German City Sidesteps Lockdown With Day Pass to Pre-Covid Life
(Bloomberg) -- In locked-down Germany this weekend, there’s still a place where you can browse boutiques, attend a theater performance and relax at a cafe.
Tuebingen -- a university city in southwest Germany with half-timbered buildings, cobblestone lanes and a fresco-covered town hall -- is sidestepping the country’s curbs and offering a day pass for something akin to pre-pandemic life.
The only hurdle for admission is a negative Covid-19 test, and that’s free.
The initiative, which started earlier this month and is effectively a small-scale precursor to planned vaccine passports, has struck a chord in Europe’s largest economy. Amid growing frustration with rising infections and sluggish inoculations, Germans are desperate for a return to some semblance of normality.
Others are beginning to do the same. Backed by widespread testing, the state of Saarland plans to allow restaurant visits in groups as large as 10 people among other freedoms.
“We want to take a new path in the fight against the pandemic,” Tobias Hans, Saarland’s premier, said in a press conference on Thursday. Not everyone was following the old rules anyway, he added.
Unlike in countries with stronger central governments, break-away strategies are possible under Germany’s federal system, which puts much of the authority over pandemic policy in the hands of regional officials. Chancellor Angela Merkel effectively called for more such efforts after apologizing for a bungled plan to impose a hard nationwide lockdown over the Easter weekend.
“We don’t forbid any mayor or district commissioner to act in the same way” as Tuebingen, she said in a speech to parliament on Thursday. “Everyone can do this, and the federal state will always support it.”
The aborted five-day shutdown over Easter was the latest sign of the chancellor’s struggles to forge a national strategy. Politicians have increasingly focused on positioning themselves for September’s elections, which will determine her successor.
That relegates Merkel to little more than pleading with the public to abide by rules that may or may not be enforced locally.
Tuebingen’s tests are available at multiple places in the picturesque Old Town -- one of the rare German city centers that survived World War II bombings. Results are printed on an armband with a QR code -- readable by smartphone -- that needs to be shown to get into shops and restaurants.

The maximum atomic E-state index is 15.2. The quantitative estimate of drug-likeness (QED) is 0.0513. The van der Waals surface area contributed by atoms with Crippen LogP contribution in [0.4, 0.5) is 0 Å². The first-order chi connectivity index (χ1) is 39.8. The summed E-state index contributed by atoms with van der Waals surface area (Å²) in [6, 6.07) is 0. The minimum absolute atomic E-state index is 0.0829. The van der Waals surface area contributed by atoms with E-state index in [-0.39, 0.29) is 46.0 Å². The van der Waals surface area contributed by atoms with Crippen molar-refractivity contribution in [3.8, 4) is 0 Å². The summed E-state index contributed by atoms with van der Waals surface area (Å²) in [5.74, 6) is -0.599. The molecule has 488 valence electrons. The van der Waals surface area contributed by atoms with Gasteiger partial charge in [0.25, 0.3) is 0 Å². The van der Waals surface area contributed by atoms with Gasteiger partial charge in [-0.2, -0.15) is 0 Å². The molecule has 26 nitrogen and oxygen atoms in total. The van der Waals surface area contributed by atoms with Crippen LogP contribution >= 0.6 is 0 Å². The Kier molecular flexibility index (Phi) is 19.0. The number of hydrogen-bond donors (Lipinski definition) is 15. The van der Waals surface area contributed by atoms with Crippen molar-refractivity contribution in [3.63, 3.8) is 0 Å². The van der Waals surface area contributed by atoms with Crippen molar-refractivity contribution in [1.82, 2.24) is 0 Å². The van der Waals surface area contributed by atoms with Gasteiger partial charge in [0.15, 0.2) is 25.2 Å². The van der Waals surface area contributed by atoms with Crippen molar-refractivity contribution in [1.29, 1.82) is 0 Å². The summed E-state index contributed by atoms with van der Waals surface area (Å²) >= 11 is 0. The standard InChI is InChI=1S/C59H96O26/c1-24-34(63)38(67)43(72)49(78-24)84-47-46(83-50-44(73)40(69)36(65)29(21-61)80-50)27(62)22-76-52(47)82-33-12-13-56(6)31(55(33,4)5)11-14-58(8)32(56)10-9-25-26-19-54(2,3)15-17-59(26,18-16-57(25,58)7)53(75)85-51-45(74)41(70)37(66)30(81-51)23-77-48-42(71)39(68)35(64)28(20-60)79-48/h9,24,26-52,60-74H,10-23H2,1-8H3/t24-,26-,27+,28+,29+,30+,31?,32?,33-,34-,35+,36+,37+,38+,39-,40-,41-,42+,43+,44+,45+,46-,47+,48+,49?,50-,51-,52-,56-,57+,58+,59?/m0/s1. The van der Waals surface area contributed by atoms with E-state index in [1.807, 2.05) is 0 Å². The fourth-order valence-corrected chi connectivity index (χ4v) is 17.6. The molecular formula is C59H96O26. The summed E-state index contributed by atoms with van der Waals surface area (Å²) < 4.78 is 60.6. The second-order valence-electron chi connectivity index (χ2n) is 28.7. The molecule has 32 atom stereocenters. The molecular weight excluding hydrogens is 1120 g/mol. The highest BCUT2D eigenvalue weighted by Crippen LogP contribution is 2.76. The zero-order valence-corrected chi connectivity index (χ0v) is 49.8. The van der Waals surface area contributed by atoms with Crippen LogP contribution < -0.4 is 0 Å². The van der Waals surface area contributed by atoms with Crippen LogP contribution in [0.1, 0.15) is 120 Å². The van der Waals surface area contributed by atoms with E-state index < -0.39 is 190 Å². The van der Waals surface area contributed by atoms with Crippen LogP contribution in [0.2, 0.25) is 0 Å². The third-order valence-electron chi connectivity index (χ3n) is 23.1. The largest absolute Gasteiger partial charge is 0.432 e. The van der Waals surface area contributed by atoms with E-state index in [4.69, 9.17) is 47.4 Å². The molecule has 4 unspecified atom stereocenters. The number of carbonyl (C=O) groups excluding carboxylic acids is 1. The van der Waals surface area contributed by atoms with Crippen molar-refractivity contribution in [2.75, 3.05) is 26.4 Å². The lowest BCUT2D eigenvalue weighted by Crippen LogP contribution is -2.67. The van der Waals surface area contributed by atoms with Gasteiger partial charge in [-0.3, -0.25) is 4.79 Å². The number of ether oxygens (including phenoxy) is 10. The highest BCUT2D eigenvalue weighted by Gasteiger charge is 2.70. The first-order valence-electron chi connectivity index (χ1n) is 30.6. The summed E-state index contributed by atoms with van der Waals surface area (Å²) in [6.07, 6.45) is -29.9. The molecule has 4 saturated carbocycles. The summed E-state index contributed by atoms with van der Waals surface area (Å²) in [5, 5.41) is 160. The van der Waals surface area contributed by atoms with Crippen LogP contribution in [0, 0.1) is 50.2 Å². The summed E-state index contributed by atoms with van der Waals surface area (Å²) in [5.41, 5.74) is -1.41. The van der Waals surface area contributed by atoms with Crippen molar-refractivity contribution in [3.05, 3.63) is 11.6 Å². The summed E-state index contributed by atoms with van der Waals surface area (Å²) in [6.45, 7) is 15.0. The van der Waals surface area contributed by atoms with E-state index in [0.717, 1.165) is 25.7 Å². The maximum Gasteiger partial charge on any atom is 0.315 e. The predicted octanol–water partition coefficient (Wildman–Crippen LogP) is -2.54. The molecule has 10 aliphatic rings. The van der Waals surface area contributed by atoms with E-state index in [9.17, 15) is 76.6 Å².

“Testing needs to be like brushing your teeth,” said Lisa Federle, an emergency physician who helped spearhead the program.
The project was designed for Tuebingen residents, but out-of-towners have taken notice, prompting officials to cap day-pass tourists to 3,000 people on Saturday.
The city started handing out the passes this month, when rising contagion rates in the region threatened to force the closing of shops that had only just managed to reopen after the winter lockdown.
Despite the enhanced freedoms, it’s still not a free-for-all in Tuebingen. Contact restrictions remain in place, with restaurant tables limited to five people from two households. Those who are positive after quick antigen tests are referred for a more accurate PCR assessment.
The basic idea is a sound one, said Kirsty Le Doare, a professor of vaccinology and immunology at St. George’s University of London, whose daughter is studying in Tuebingen.
“Knowing you have it and keeping you at home is going to stop the spread,” Le Doare said. “It makes perfect sense.”
Because it’s been in place less than two weeks, the impact of the program isn’t clear yet. The municipality’s case rate on Friday was at 70.8 infections per 100,000 people over the past seven days, compared with the national figure of 119.1, the highest level in more than two months.
Data from the project is being fed to researchers at the University of Tuebingen, and Federle is hopeful that testing can provide opportunities for people to interact safely.
She’s pushed for broad use of quick tests in businesses and schools and helped lead a project that provided 25,000 free tests for the community. During the pandemic’s first wave, she examined asymptomatic nursing-home residents and was shocked to find many were positive -- with some subsequently dying.
Testing is “not a cure-all, not at all,” but it can identify those who might be super-spreaders before they infect others, Federle said in an interview. “It’s at least one possibility to gain a bit of security.”
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